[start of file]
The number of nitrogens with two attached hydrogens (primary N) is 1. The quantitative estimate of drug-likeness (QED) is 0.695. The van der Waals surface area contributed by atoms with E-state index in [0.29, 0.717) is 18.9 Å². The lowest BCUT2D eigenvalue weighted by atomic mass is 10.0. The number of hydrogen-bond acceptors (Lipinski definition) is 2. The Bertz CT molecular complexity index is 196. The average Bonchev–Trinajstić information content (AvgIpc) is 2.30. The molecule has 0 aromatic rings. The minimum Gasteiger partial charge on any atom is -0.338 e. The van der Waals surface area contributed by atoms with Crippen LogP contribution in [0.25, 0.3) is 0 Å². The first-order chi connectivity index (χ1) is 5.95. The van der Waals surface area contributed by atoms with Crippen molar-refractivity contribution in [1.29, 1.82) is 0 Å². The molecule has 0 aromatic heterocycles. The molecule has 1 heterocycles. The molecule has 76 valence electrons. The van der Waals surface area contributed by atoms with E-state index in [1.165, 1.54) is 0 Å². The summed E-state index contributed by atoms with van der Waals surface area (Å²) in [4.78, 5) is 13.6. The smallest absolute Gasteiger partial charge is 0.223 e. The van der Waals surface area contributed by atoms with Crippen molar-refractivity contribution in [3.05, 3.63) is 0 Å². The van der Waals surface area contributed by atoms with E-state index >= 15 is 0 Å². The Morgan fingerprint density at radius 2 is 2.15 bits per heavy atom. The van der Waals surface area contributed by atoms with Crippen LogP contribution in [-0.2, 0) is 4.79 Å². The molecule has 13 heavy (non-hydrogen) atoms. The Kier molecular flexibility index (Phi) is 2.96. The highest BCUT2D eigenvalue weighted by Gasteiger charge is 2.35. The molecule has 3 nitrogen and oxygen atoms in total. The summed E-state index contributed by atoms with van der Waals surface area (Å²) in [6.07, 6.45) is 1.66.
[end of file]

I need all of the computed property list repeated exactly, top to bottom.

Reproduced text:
The number of nitrogens with two attached hydrogens (primary N) is 1. The quantitative estimate of drug-likeness (QED) is 0.695. The van der Waals surface area contributed by atoms with E-state index in [0.29, 0.717) is 18.9 Å². The lowest BCUT2D eigenvalue weighted by atomic mass is 10.0. The number of hydrogen-bond acceptors (Lipinski definition) is 2. The Bertz CT molecular complexity index is 196. The average Bonchev–Trinajstić information content (AvgIpc) is 2.30. The molecule has 0 aromatic rings. The minimum Gasteiger partial charge on any atom is -0.338 e. The van der Waals surface area contributed by atoms with Crippen LogP contribution in [0.25, 0.3) is 0 Å². The first-order chi connectivity index (χ1) is 5.95. The van der Waals surface area contributed by atoms with Crippen molar-refractivity contribution in [1.29, 1.82) is 0 Å². The molecule has 0 aromatic heterocycles. The molecule has 1 heterocycles. The molecule has 76 valence electrons. The van der Waals surface area contributed by atoms with E-state index in [1.165, 1.54) is 0 Å². The summed E-state index contributed by atoms with van der Waals surface area (Å²) in [4.78, 5) is 13.6. The smallest absolute Gasteiger partial charge is 0.223 e. The van der Waals surface area contributed by atoms with Crippen molar-refractivity contribution in [3.05, 3.63) is 0 Å². The van der Waals surface area contributed by atoms with E-state index >= 15 is 0 Å². The Morgan fingerprint density at radius 2 is 2.15 bits per heavy atom. The van der Waals surface area contributed by atoms with Crippen LogP contribution in [-0.2, 0) is 4.79 Å². The molecule has 13 heavy (non-hydrogen) atoms. The Kier molecular flexibility index (Phi) is 2.96. The highest BCUT2D eigenvalue weighted by Gasteiger charge is 2.35. The molecule has 3 nitrogen and oxygen atoms in total. The summed E-state index contributed by atoms with van der Waals surface area (Å²) in [6.07, 6.45) is 1.66.